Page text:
Hawk The Slayer 1980 ***

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There must be something about the worthy quality of film-watching during awards season that makes it so appealing to file copy on so-bad-it’s-good entries. And so we return to the sacred text of Hawk the Slayer, a bizarre fantasy film by Terry Marcel which featured briefly in Netflix’s recent Maniac tv show. Why would a hot director like Cary Joji Fukunaga be a fan? Well, because Hawk the Slayer is one of the cheesiest films ever made, and that’s the appeal; if you’re looking for production values, imaginative plotting and social relevance, stay away. If venerable British character actors, Morricone-goes-disco music cues and shonky dialogue are palatable to you then Hawk slays over and over again, much like an automatic crossbow.

Yes, automatic cross-bows are a big thing in this film, but then, so is dialogue like ‘The hunchback will have something to say about this!’ Hawk the Slayer is set, according to the poster, in a word of sword and sorcery, one where Voltar (Jack Palance) reigns supreme. His brother is Hawk (John Terry), and a flashback reveals that Voltar tied Hawk to a tree and tried to make things happen romantically with Hawk’s wife (Catriona MacColl), a plan which ended badly. The two bothers are sworn enemies, and things get worse when a survivor of one of Voltan’s massacres seeks sanctuary in a monastery, encouraging Voltan to kidnap the Abbess (Annette Crosbie). Hawk sets out to rescue her, with the help of a merry band including a dwarf, a sorceress (Patricia Quinn), a giant (Bernard Bresslaw) and a quick-firing elf.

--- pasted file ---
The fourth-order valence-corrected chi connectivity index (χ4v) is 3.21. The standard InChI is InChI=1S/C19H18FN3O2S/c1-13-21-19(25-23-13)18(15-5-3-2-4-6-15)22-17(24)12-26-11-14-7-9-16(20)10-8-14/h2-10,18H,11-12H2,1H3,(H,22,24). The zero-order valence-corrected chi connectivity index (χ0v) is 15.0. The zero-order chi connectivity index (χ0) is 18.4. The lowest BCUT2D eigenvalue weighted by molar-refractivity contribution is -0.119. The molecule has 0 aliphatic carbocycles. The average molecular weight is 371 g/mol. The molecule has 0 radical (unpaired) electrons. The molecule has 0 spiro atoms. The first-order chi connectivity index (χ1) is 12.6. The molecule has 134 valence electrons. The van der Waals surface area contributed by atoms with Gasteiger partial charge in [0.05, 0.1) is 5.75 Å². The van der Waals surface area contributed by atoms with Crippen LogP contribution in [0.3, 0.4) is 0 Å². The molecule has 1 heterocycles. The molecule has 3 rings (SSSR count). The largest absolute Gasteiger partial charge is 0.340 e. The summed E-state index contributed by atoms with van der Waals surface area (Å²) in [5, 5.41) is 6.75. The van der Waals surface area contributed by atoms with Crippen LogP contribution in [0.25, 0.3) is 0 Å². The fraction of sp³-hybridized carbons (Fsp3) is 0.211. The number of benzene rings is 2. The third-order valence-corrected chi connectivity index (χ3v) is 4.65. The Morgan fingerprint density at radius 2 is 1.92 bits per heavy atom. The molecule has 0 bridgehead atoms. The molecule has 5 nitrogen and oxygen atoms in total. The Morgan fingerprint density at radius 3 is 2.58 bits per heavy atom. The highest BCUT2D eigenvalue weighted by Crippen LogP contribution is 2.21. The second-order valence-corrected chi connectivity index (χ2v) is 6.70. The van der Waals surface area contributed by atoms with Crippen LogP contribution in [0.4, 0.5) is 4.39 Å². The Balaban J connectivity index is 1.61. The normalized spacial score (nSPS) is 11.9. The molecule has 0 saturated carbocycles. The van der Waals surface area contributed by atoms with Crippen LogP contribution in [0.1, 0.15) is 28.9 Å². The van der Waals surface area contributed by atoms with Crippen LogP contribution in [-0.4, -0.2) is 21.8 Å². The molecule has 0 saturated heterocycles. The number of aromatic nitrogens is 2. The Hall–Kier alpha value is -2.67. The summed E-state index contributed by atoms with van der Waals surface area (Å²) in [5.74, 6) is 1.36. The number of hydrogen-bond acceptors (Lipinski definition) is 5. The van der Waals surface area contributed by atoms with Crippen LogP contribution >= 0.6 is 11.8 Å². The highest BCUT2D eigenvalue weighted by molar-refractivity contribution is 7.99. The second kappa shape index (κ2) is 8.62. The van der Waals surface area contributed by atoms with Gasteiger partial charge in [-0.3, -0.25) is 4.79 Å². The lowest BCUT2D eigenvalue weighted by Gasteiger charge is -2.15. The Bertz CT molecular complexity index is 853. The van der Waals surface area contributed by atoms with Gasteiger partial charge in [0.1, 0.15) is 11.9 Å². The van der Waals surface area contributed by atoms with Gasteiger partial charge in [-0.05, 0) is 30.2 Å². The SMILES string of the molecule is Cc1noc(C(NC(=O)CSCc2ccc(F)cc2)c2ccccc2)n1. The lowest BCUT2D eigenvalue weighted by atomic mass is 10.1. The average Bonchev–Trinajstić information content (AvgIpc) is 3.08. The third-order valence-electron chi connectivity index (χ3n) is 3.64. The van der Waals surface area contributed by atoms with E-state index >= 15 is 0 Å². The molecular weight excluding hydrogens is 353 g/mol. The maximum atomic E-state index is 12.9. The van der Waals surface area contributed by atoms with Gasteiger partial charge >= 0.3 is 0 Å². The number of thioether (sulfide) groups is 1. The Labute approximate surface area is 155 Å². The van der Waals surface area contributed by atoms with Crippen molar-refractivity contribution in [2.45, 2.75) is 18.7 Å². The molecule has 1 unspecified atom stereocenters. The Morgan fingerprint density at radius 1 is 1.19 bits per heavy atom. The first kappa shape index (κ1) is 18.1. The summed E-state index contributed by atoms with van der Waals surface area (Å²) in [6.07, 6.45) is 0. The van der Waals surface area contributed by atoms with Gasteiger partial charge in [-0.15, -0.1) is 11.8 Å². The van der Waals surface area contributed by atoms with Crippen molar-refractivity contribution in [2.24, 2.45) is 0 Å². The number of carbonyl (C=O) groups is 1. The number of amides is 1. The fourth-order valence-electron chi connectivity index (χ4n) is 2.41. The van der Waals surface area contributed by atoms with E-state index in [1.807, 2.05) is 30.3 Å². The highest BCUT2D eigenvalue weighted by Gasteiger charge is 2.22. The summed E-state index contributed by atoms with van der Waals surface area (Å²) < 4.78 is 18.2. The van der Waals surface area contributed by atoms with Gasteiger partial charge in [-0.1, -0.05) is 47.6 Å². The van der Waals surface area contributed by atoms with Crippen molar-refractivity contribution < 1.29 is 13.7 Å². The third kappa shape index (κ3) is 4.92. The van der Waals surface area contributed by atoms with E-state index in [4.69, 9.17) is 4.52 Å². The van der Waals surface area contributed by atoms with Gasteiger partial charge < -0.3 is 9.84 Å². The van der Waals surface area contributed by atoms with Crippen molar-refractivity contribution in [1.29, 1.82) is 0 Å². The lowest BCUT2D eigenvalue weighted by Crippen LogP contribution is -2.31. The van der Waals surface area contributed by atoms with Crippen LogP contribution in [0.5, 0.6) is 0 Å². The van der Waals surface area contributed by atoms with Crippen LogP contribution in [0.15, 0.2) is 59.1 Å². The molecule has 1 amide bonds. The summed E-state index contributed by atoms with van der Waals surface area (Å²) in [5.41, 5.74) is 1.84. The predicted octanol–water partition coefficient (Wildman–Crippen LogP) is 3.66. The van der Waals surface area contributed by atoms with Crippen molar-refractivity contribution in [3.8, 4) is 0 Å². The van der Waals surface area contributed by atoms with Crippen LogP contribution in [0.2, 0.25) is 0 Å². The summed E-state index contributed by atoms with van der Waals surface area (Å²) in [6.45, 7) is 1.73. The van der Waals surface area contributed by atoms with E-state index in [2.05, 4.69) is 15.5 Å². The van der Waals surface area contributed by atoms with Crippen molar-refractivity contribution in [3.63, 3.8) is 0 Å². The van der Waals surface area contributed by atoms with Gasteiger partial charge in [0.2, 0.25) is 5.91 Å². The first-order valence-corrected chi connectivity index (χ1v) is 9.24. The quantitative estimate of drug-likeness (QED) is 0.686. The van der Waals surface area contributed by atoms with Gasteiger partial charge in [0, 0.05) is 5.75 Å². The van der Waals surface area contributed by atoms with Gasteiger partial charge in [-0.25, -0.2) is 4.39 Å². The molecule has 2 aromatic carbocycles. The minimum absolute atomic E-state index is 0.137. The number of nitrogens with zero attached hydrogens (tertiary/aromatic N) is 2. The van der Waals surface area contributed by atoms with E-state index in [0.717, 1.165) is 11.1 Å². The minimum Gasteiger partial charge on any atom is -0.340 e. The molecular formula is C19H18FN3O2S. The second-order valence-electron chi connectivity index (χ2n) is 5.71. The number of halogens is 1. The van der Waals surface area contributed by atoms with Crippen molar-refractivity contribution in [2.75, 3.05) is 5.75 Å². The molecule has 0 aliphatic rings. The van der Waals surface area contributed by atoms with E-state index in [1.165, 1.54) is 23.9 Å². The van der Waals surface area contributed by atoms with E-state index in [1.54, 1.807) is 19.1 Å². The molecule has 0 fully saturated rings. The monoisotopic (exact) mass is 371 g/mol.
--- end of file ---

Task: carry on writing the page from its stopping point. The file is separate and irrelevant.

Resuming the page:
There’s some familiar names in there, and even more further down the cast list; Roy Kinnear, Harry Andrews, Patrick Macgee, Ferdy Marne, Warren Clarke, Graham Stark and more all appear as Hawk gets bogged down in all kind of inessential sub-plots. But things are pulled along by a weird production design that features lots of fog and lots of Star Wars-lazer effects, plus a rousing score by Harry Robinson hiding under the name Robertson; imagine Jeff Wayne’s War of the Worlds and you’ll have a handle on the epic disco sound featured here.

Hawk the Slayer wears various Star Wars influences with pride; Voltan’s helmet is much like Darth Vader’s, and the explanation for why he wears it is familiar. It’s worth remembering that one of the appealing elements for children seeing Star Wars back in 1977/8 was that it was never revealed what was under Darth Vader’s mask, and a sequel seemed inevitable for that purpose. That sense of mystery arguably created today’s franchise cinema.

Hawk The Slayer might be a rip-off, but it’s a fun, idiosyncratic film that’s gaining momentum as a cult item; if Fukunaga has James Bond watching this is No Time To Die, it would make some kind of sense, although you’d have to use the same goofy logic as an automatic crossbow requires.

Click the link below to see if the film can be viewed in your territory…

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